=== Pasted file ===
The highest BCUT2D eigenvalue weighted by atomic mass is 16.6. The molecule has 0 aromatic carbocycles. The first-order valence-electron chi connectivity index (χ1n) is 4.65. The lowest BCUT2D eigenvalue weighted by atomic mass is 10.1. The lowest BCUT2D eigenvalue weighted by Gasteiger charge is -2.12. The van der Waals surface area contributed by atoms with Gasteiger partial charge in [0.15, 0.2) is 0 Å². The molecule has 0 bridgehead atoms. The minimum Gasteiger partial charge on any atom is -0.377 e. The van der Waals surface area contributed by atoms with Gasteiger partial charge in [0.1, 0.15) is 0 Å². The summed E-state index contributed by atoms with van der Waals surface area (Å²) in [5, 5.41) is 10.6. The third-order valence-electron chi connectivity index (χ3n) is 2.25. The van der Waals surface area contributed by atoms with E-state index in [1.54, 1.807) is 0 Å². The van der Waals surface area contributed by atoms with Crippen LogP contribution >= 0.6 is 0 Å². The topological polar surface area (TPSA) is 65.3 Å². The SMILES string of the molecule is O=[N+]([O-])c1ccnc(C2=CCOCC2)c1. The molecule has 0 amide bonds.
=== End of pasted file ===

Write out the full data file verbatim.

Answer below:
The highest BCUT2D eigenvalue weighted by atomic mass is 16.6. The molecule has 0 aromatic carbocycles. The first-order valence-electron chi connectivity index (χ1n) is 4.65. The lowest BCUT2D eigenvalue weighted by atomic mass is 10.1. The lowest BCUT2D eigenvalue weighted by Gasteiger charge is -2.12. The van der Waals surface area contributed by atoms with Gasteiger partial charge in [0.15, 0.2) is 0 Å². The molecule has 0 bridgehead atoms. The minimum Gasteiger partial charge on any atom is -0.377 e. The van der Waals surface area contributed by atoms with Gasteiger partial charge in [0.1, 0.15) is 0 Å². The summed E-state index contributed by atoms with van der Waals surface area (Å²) in [5, 5.41) is 10.6. The third-order valence-electron chi connectivity index (χ3n) is 2.25. The van der Waals surface area contributed by atoms with E-state index in [1.54, 1.807) is 0 Å². The van der Waals surface area contributed by atoms with Crippen LogP contribution >= 0.6 is 0 Å². The topological polar surface area (TPSA) is 65.3 Å². The SMILES string of the molecule is O=[N+]([O-])c1ccnc(C2=CCOCC2)c1. The molecule has 0 amide bonds.